He said it may even escalate the autocrat’s brutality in Ukraine ‘because if he believes he has everything to lose then he’ll believe he has nothing to lose.’
‘The comments by [Biden] made a difficult situation more difficult and a dangerous situation more dangerous. That is obvious. Less obvious is how to undo the damage, but I suggest his chief aides reach their counterparts & make clear US prepared to deal with this Russian govt,’ Haass wrote on Twitter.
Biden’s Saturday remarks came after he made an emotional visit to some of the more than 3 million Ukrainians who have been evacuated their war-torn country and as Russia rained bombs down on the Ukrainian town of Lviv, just a few hundred miles away from Biden’s location in Warsaw.
In his fiery speech, Biden drew a stark line between democracy and oppression, repeatedly going after Putin and accusing the Russian president of dishonesty.
Speaking outdoors in the cobbled courtyard of the Royal Castle in Warsaw, which was lit with the colors of Poland and Ukraine, Biden accused Putin of ‘using brute force and disinformation’ to rule.
‘It’s nothing less than a direct challenges to the rules-based system of international order,’ Biden said.
Biden also took a cue from Arnold Schwarzenegger – who released a video message to Russians that went viral – and spoke directly to the Russian people.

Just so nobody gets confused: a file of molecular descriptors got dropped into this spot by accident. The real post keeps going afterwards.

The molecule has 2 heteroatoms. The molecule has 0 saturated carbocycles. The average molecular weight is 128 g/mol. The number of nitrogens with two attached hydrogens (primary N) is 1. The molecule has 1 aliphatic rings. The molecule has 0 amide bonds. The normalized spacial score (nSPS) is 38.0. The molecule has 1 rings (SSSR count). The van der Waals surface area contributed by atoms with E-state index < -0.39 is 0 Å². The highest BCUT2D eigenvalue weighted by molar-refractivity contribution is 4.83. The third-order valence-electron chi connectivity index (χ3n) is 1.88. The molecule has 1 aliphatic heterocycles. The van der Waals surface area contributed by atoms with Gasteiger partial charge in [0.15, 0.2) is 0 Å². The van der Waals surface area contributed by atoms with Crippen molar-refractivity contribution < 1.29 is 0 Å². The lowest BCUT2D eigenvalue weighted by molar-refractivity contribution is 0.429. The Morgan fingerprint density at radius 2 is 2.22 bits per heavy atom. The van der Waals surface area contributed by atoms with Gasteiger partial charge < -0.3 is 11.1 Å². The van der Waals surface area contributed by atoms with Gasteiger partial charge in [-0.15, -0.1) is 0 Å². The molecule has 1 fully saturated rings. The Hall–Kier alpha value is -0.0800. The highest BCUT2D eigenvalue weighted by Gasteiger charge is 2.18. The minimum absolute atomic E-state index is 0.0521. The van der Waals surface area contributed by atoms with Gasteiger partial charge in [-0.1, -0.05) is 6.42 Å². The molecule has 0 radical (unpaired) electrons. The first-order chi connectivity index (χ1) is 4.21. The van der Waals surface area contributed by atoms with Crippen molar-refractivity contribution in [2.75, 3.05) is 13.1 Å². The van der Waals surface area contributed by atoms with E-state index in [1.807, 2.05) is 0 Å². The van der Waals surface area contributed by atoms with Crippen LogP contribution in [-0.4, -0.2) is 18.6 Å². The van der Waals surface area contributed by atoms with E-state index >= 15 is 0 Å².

‘I’m telling you the truth. This war is not worthy of you the Russian people,’ he said. ‘Putin can and must end this war. The American people will stand with you and the brave citizens of Ukraine that want peace.’
And he warned Putin’s aggression could bring ‘decades of war’ to Europe.
‘It’s nothing less than a direct challenge for the order established since the World War II and it threatens to return to decades of war that ravage Europe before the international rule-based order was put in place. We cannot go back to that,’ Biden said.
President Biden walks out on stage to give his remarks at the Royal Castle in Warsaw
President Joe Biden boards Air Force One, heading back to Washington D.C.
Polish President Andrzej Duda listens as President Joe Biden delivers a speech about the Russian invasion of Ukraine, at the Royal Castle
Biden also moved to calm worried Eastern European nations. He made it clear the NATO alliance would hold together and he warned Russia not to think about expanding his invasion outside of Ukraine.
Poland and the old Eastern bloc nations – like Lativa and Estonia – are worried Putin’s ambitions might lead to their borders. But Biden made it clear NATO would protect its member nations and honor Article Five, which states if one is struck, all respond.
‘Don’t even think about moving on one single inch of NATO territory. We have sacred obligations,’ Biden said.